Are You Gifting Yourself ‘Festive Burnout’ For Christmas This Year?

by | Dec 15, 2022 | Uncategorized

Set limits, make moments, be kind – the key to avoiding Festive Burnout

Whatever you do, don’t Google the words ‘Christmas’ and ‘illness’ together. The result is a long litany of stats and reports on just how many of us get ill during the festive season.

Yes, some is due to the time of year and the impact of winter, but much of it is also down to the fact that, as the calendar rolls into the last days of December, we are all exhausted and on our knees.

The Americans have coined a phrase for it: ‘Festive burnout’. A study looking at December and stress in the US found that, and I kid you not on this, the most  stressful thing is… Shopping.

Followed by crowds, knowing what to buy people and hearing Christmas music. For most, the solution was sleep and time alone. Granted, it may not have been the most insightful survey, but it does show how our stress levels are elevated by the December rush. And we have to add the pressure of a busy work period, as people try and close out the many things that are due before the new year.

So, what happens? Really simply, stress eats us alive. What should be a short-term call to action from our body is, when experienced over longer periods, a significant factor in depression, high blood pressure, insomnia, digestive problems and a weakened immune system. They are all major problems, but the last one is the culprit for much of the illness we suffer.

The first festive advert arises in many of us the sense of dread that a turkey feels when it sees the first flake of snow of the year. We are subjected to two months of stress as we furiously shop, work and socialise; in a current climate that doesn’t lend itself to any of those three activities.

So, by the time we finish for the year, our immune system is shot, and in rush the bugs that lay us low during a time when we really want to be at our best. More significantly, this situation puts us in a prime position to fully experience burn-out – something that’s devastating and by no means easy to bounce back from.

What to do? It’s already December, and the countdown is upon us. But it’s not too late, and there are still plenty of ways that you can take charge. As those who use the Bank of Me app will know, the best coping advice is specific, simple and actionable. Telling you to ‘calm down’ isn’t that helpful. But, giving you three things to do practically is. So here goes:

  1. Set Limits. Make this your mantra for the rest of the year. It doesn’t mean you have to be tough on yourself and miss out on fun or festivities – what is does ask of you is that you are more mindful around what you put your resources into (physical, emotional, financial):
    1. Choose something that’s coming up – could be a shopping trip, a busy work period or a party, and think through what the cost will be – will it tire you out, will it deplete your energy, will it require money?
    2. Decide what the ‘spending limit’ is – a hard cap on how much you will spend, a firm resolution not to go past a third drink, or a time at which you will stop work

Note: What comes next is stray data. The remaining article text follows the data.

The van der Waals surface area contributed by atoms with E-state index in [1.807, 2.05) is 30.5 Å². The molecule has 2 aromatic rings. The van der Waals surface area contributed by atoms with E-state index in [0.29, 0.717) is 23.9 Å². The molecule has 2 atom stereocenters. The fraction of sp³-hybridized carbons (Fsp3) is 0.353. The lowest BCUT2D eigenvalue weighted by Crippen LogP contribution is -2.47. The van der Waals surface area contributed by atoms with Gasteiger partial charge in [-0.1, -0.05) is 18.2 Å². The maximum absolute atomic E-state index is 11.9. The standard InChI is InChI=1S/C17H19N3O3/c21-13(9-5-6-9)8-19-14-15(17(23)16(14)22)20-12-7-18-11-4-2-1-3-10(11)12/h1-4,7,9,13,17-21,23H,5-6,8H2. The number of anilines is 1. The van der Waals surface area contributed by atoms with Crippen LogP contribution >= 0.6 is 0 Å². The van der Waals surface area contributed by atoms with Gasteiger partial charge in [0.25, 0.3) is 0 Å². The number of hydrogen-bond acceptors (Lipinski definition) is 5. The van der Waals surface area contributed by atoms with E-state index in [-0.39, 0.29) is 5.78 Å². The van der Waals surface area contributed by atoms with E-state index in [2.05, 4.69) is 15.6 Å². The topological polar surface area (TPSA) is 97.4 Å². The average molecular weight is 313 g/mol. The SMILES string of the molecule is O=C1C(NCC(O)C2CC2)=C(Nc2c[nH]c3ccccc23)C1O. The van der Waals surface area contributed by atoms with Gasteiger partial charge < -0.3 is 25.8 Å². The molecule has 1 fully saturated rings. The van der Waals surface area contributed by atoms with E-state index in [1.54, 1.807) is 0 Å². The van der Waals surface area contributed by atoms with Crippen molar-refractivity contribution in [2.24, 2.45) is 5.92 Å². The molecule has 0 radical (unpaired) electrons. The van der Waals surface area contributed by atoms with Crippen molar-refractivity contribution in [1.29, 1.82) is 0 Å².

3. Write it down, tell people, make it a ‘big thing’ – don’t hide your limits. And, if you keep it, take a moment to acknowledge that you can, and did, do it

  2. Make Moments.  The Swedish nation gave us the notion of ‘fika’ – quality time with those that are important to us. Like a group hug with a cup of coffee. December should be the time to do this more, but for many of us it isn’t. So find ways to make it happen:
    1. Get tactical – choose the people you want to make a fika moment with and talk to them to make it happen – a lunch, a coffee break, a dinner. 
    2. Use the time to just be – ask how they are, talk about plans for the year ahead, ask what’s exiting them and firing them up in life.
    3. Rinse and repeat. Fika isn’t a one-off, it’s a tool to de-stress and stay connected with people – it builds your levels of inclusion.

  3. Be Kind. Not to others (well, yes, to others) but to yourself. This is not about buying ‘stuff’ or overindulging in food & drink. It’s about looking ahead and recognising when you will need a moment – to breathe, be still and allow the stress to abate for a while:
    1. Build a short-term habit for the next couple of weeks – either allocate a regular time or preserve some space directly after a stressful event or activity.
    2. Use that small pause to do something regenerative – listen to a piece of music, read a chapter of a book, meditate, stare out of the window… down time (NO devices).
    3. Make it little and often, and see them as reverse-pulses that act as a break on the stress of the season. They demonstrate to you both the power of the pause, and that you can do it.

Try one or two of them… or all three. They may help. There’s loads more like this in the Bank of Me app – wisdom, guidance and, hopefully, life-changing advice.

Whatever you do, make it a priority to manage yourself effectively in the next few weeks so that, when you stop, you don’t drop, and you start the new year with a sense of purpose and get-up-and-go.

Related Posts

No Results Found

The page you requested could not be found. Try refining your search, or use the navigation above to locate the post.